Doing More Of Few Words


The demise of something is just when it runs out of mise, right?

(I had hoped last week that I would speculate about this. Next week, I hope to declare that there should logically be a word ‘remise’ that refers to supplying something with mise all over again. Stick around and see if I manage it!)

Let’s Keep Trying To Hold My Average Wordcount Down, Now


Would it do anything useful to shortening my average post length if we could turn the word “awkward” into “awayward” for some reason? If not, why did I typo “awkward” as “awayward” repeatedly, then? Huh?

(I said last week I was going to do this, and I’m glad to say I haven’t overlought that promise. Please check in next week when I will speculate that the demise of something is when it runs out of mise.)

Because conjugation is a group decision this week, too


You know, if we all wanted to, we could decide that the past tense of “overlook” is “overlought”, and cut “overlooked” entirely out of the deal. This would solve nothing.

(This follows up on what I planned last week, thinking about how “quanch” could be the past tense of “quench” if we worked at it. Please visit next week when I’ll see if I can extend this to somehow turning “awkward” into “awayward” for whatever reason.)

Because conjugation is a group decision


You know, if we just got together we could make “quench” into a strong verb, so that its tenses changed the sound, and then any of us would be able to say that by getting that satisfactory drink, “I quanch my thirst”.

(This is just what I promised last week when I complained my spell checker refuses to warn me about “trange” being nonsense and yet will not give me “quanch”. Well, let’s see what happens next week, as maybe I’ll try to apply the same principles to turn “overlooked” into “overlought”, which would solve nothing.)

Now I’m Just Complaining About Spell Checkers


I paid, I assume, good money to have a spell checker somewhere on my computer so why is it letting me get away with listing “trange” as a word? It won’t give me any guidance in how to spell “Cincinnati”, which I’ve done with as many as two n’s, three c’s, and fourteen n’s; what do I even have it for? Complaining that I write “Olive Oyl” in 2019?

(Well, that’s the exploration I promised I’d do last week when I shared how professional historians describe the ancient city of Paris as “Parwas”. Please visit next week when I intend to point out how if we just made “quench” into a strong verb then we could talk about having quenched something by the phrase, “I quanch my thirst”. Oh, and the spell checker will give me “trange” but not “quanch”? Seriously.)

I May Have Finished Exploring Trivial Quirks of Language


But were you aware that professional historians writing about ancient Paris by convention dub the long-ago state of the urban area as “Parwas”? It’s totally true.

(I appreciate your seeing me do as promised last week, when I hypothesized the existence of a verb tense making the word “swang”. Theory bears out: Dictionary.com attests this as a chiefly Scottish and North England past tense of “swing”. So I may just have to close up shop now that I’ve done so well. Or maybe not. Because I do need to explore why my spell checker is letting me get away with “trange”. Why does it allow “trange” as a word? This spell checker is already useless in helping me spell “Cincinnati”; why is it giving obviously wrong passes to stuff like this? We’ll explore that next week.)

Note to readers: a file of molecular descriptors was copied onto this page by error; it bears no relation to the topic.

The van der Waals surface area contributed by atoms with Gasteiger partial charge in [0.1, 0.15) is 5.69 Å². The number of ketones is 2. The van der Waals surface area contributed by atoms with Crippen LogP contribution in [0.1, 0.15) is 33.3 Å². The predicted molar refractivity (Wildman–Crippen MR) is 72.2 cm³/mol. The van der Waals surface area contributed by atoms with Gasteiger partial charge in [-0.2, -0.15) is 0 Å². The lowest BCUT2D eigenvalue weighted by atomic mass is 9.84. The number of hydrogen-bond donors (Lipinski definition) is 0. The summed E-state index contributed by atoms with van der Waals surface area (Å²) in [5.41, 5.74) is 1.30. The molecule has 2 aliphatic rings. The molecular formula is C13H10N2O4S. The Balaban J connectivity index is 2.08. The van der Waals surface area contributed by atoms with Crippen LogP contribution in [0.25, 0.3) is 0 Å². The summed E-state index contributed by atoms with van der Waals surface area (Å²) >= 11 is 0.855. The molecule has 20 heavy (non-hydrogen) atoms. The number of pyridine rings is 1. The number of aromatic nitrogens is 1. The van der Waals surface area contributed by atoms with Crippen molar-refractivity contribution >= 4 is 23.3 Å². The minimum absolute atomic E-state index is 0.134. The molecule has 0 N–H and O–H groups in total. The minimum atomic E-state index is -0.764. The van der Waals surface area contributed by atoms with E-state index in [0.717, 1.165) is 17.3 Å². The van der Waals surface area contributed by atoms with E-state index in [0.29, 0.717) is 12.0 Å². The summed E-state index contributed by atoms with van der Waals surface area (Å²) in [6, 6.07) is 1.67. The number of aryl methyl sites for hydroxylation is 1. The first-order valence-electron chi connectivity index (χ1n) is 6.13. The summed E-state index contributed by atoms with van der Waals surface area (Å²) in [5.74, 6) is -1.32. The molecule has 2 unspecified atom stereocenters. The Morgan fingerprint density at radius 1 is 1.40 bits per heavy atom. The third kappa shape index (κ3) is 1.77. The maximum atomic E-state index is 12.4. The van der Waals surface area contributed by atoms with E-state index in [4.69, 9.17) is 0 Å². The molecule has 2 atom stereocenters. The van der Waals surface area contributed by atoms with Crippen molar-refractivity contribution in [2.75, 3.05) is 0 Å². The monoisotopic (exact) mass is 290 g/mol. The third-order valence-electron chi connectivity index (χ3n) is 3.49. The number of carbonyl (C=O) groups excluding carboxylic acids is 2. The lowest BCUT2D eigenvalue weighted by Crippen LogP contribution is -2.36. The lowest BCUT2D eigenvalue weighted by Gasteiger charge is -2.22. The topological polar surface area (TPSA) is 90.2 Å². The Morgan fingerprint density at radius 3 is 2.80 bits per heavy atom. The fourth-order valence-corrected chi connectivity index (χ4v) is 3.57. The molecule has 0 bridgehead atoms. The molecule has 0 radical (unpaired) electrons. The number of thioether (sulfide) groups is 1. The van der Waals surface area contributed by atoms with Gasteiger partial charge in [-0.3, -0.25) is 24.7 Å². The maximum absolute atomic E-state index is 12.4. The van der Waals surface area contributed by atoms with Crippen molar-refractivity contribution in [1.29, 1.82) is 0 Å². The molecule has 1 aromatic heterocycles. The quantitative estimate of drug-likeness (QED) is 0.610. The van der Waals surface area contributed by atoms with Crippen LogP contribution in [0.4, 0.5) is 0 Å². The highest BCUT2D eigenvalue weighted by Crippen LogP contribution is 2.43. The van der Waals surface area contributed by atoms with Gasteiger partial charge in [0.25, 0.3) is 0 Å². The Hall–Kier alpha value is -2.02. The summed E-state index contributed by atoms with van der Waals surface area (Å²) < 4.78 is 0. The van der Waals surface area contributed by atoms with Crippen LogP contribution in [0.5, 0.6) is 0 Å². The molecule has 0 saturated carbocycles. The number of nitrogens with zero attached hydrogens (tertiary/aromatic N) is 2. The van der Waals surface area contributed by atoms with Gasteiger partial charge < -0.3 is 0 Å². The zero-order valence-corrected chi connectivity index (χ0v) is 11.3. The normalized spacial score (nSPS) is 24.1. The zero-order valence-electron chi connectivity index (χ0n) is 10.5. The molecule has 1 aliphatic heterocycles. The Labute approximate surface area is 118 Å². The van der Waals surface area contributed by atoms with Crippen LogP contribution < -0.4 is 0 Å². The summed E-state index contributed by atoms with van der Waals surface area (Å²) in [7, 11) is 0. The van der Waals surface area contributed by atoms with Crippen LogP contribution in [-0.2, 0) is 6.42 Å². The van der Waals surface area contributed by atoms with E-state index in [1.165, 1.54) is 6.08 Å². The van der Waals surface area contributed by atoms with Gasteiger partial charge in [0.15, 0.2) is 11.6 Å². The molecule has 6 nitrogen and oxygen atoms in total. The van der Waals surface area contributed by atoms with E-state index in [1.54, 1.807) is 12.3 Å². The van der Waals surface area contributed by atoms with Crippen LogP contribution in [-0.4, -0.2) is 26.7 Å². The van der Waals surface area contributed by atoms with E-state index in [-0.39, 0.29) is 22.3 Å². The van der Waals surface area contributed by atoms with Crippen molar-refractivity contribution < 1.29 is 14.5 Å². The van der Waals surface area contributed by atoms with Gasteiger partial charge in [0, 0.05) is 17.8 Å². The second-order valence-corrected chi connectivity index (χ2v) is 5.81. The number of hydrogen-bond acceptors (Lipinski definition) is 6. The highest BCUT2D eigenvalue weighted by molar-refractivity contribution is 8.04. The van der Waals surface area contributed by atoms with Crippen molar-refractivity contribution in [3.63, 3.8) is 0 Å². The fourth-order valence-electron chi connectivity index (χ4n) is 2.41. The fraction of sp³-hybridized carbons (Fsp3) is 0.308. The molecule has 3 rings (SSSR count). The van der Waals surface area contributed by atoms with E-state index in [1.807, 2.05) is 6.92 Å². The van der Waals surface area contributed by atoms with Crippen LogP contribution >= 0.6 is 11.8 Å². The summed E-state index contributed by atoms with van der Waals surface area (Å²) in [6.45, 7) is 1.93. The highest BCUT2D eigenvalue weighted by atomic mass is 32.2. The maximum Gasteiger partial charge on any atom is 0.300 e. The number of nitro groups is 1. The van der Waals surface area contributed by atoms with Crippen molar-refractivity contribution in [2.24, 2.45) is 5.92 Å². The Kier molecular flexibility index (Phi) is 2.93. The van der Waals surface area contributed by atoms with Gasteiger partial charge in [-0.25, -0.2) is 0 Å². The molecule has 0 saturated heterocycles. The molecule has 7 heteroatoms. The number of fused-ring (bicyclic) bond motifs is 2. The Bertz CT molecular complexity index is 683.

From the Institute of Theoretical English


The change of vowel from swing to swung implies the existence of a tense in which the verb becomes “swang”.

(Thanks for seeing me do what I promised last week, when we explored the meaning of “grueling”. Please stop in next week as I reveal that historians writing about ancient Paris name the long-ago urban area as “Parwas”.)

Nobody Ask About Gruesome


You know that to describe something as “grueling” means to say it is a small monstrous creature actually made of gruel, don’t you?

(Thanks for riding with me as I do what I said I’d do last week, when I explained how “delicate” meant the negation of “licate”, meaning to handle a precious object by licking. Please stop in next week as I argue that the verb “swing” with its past tense “swung” implies we should also have a form of the word that comes out “swang”.)

I’m past wondering if Long Story Short is making fun of me


It’s amazing how many people use the word “delicate” wrong when casual examination shows it’s the negation of the word “licate”, which means “to handle a precious or fragile object using the medium of licking”.

Man up to his knees in a pool of quicksand, to a person up to his hat in another pool: 'If I'm in quicksand and you're in quickersand, then it stands to reason there must be quickeststand.'
Daniel Beyers’s Long Story Short for the 10th of September, 2019. I like the writing craft that chooses “it stands to reason” as the connecting phrase there, since it puts this nise assonance in the whole phrase and makes it that bit funnier.

(I hope this puts to rest worries that I was fibbing last week, when I wondered if Daniel Beyers’s Long Story Short was making fun of me. Please visit next week when I will explain that “grueling” refers to a small monstrous creature made of gruel.)

I briefly wonder if Long Story Short is making fun of me


So, ah, you think it’s possible Daniel Beyers’s Long Story Short here is making fun of me?

Man up to his knees in a pool of quicksand, to a person up to his hat in another pool: 'If I'm in quicksand and you're in quickersand, then it stands to reason there must be quickeststand.'
Daniel Beyers’s Long Story Short for the 10th of September, 2019. I like the writing craft that chooses “it stands to reason” as the connecting phrase there, since it puts this nise assonance in the whole phrase and makes it that bit funnier.